MUSIC AND POLITICS – freed the mind of Michael Franti
Black Montmartre. Words: Ben Osborne
Noise of Art’s multi-dimensional Black Montmartre project explores the fusion between Black American music and European Street music. Here we launch our new literature section, with a chat with with Michael Franti, the San Francisco boy who, inspired by London punk, mashed industrial music into hip hop and jazz…
In the culture of the early Nineties music was often divided between the fiercely tribal followers of hip-hop, house, indie, techno, acid jazz and a multitude of other major and minor cultures. Michael Franti’s Disposable Heroes Of Hiphoprisy smashed through all this. Fusing a seemingly impossible mix of rap, industrial electronics, jazz and punk attitude, they prefigured a new wave of conscious hip-hop and caustic rave culture, while belonging to neither — or anything else.
Regarded by some as a counter-culture super-hero, Franti expresses his super powers by eschewing shoes rather than wearing a cape and mask. He doesn’t easily fit norms. And cultural hybrids inform his earliest experiences.
Born in a mixed race family, half of which wasn’t ready to accept a family member of colour, he was given up for adoption as a baby: “My birth mother was Irish, Belgian and German,” he says in a familiar molasses coated tones. “My birth father was an African-American and Nottoway Indian from the mountains of Virginia. I was brought up by this family of second-generation immigrants from Finland. They had three children of their own, and adopted myself and another African-American. To round things off, one of my sisters is a lesbian and another brother is a policeman. I grew up in a melting pot.”
His introduction to music was equally diverse and came early. But it was his discovery of punk, and the freedom that genre encapsulated, which opened his creativity: “As a kid I loved the storytellers that could make you dance,” he says. “Stevie Wonder, Santana, War, John Lennon, Johnny Cash…
“Then I discovered The Clash. They were using reggae, punk, R&B, Latin grooves, jazz and rap — and this political voice.”
But his home life was to become increasingly fought and while Franti’s adopted family imploded around him, with his father deteriorating into being an abusive alcoholic, music became Franti’s refuge – and punk his release valve. “I would go into my room and listen to music — tuning out of what was happening. I started writing as this angry kid who didn’t know how to express myself.”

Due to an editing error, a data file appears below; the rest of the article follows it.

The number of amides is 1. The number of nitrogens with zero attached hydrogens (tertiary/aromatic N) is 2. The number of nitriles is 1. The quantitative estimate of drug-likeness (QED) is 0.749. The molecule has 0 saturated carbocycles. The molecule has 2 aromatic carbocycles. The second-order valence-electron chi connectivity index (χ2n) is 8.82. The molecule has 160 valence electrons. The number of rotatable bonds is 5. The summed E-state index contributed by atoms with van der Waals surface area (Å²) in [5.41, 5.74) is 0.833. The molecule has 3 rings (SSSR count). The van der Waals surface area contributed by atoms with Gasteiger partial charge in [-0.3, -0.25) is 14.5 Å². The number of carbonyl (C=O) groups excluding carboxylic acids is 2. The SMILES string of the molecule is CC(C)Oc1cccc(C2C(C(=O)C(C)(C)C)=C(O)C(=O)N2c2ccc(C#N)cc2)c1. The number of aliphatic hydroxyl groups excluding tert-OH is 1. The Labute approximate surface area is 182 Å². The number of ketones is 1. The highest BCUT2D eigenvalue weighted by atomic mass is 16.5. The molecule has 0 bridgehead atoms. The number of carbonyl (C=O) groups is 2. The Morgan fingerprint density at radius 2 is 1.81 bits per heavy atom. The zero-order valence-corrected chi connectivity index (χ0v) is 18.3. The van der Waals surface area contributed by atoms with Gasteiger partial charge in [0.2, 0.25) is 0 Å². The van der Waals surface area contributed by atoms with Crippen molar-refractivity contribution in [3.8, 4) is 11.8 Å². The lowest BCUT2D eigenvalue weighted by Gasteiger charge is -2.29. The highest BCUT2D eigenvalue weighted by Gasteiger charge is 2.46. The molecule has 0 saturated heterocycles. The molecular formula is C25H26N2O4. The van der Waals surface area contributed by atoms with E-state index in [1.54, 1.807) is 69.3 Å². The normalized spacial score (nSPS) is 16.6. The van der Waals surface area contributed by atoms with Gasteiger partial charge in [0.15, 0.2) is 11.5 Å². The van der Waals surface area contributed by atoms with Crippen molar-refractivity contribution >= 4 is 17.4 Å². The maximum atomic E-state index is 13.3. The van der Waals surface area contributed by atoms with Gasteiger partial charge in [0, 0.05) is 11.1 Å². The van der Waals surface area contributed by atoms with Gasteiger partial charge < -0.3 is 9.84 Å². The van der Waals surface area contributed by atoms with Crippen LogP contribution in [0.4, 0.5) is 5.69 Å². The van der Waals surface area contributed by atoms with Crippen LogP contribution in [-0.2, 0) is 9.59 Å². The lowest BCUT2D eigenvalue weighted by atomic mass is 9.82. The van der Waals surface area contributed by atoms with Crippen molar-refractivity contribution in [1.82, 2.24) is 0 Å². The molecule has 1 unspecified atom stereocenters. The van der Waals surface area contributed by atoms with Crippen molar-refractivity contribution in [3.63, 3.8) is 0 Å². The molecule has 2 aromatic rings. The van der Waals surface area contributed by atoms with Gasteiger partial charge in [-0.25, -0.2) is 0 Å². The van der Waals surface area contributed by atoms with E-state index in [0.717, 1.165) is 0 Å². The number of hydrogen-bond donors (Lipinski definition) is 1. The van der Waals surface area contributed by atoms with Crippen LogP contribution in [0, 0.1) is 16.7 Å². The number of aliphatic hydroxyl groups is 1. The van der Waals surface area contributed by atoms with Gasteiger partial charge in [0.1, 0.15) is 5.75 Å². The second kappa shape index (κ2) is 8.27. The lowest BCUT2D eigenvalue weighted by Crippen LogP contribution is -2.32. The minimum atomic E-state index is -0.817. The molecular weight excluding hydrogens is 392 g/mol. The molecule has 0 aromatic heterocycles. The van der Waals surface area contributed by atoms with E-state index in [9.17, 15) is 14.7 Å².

His schoolboy writing gave rise to Franti’s lifelong exploration of music as a form of political expression: “My school had investments in South Africa,” he says. “So there was a movement to get it to de-invest because of Apartheid. So I started performing poems about that.”
After gaining a basketball scholarship to university, he moved into digs above the college radio station. From here Franti immersed himself in San Francisco’s music scene, hanging out on Haight Street, a music hub made legendary in the ‘60s summer of love: “Which was like living in Camden,” he says. “Music was around us all the time, from hip-hop to the Grateful Dead, to punk rock…”
Here he formed his first band, The Beatnigs. “We’d go to this club called the I-Beam. One night there would be (seminal electro funk band) Zapp playing, then UK indie bands, then Einstürzende Neubauten and then Tackhead.”
These last two bands gave Beatnigs their template. “We were like, ‘Let’s grab some scrap metal and just fucking beat shit out of it’. We loved hip-hop, but we didn’t use drum machines.”
Instead the Beatnigs made use of the industrial decay that was hitting the Bay. “The shipping industry had died, so we rehearsed with me spitting lyrics while the others banged metal.”
The band included Rono Tse, a Chinese dancer from the San Francisco club scene, Henry Flood, an African percussionist, keyboardist Andre Flores and drummer Kevin Carnes, “and I started playing two-note basslines,” Franti says.
Franti was already versed in hip-hop’s roots via the Watts Prophets, Last Poets and Gil Scott-Heron; but then he discovered a newly political hip-hop. “Public Enemy was just getting going,” he says.
This inspired Franti to write his conscious hip hop classic ‘Television – Drug of A Nation’. A track that was an underground hit for both Beatnigs and his next band, Disposable Heroes of Hyphopricy.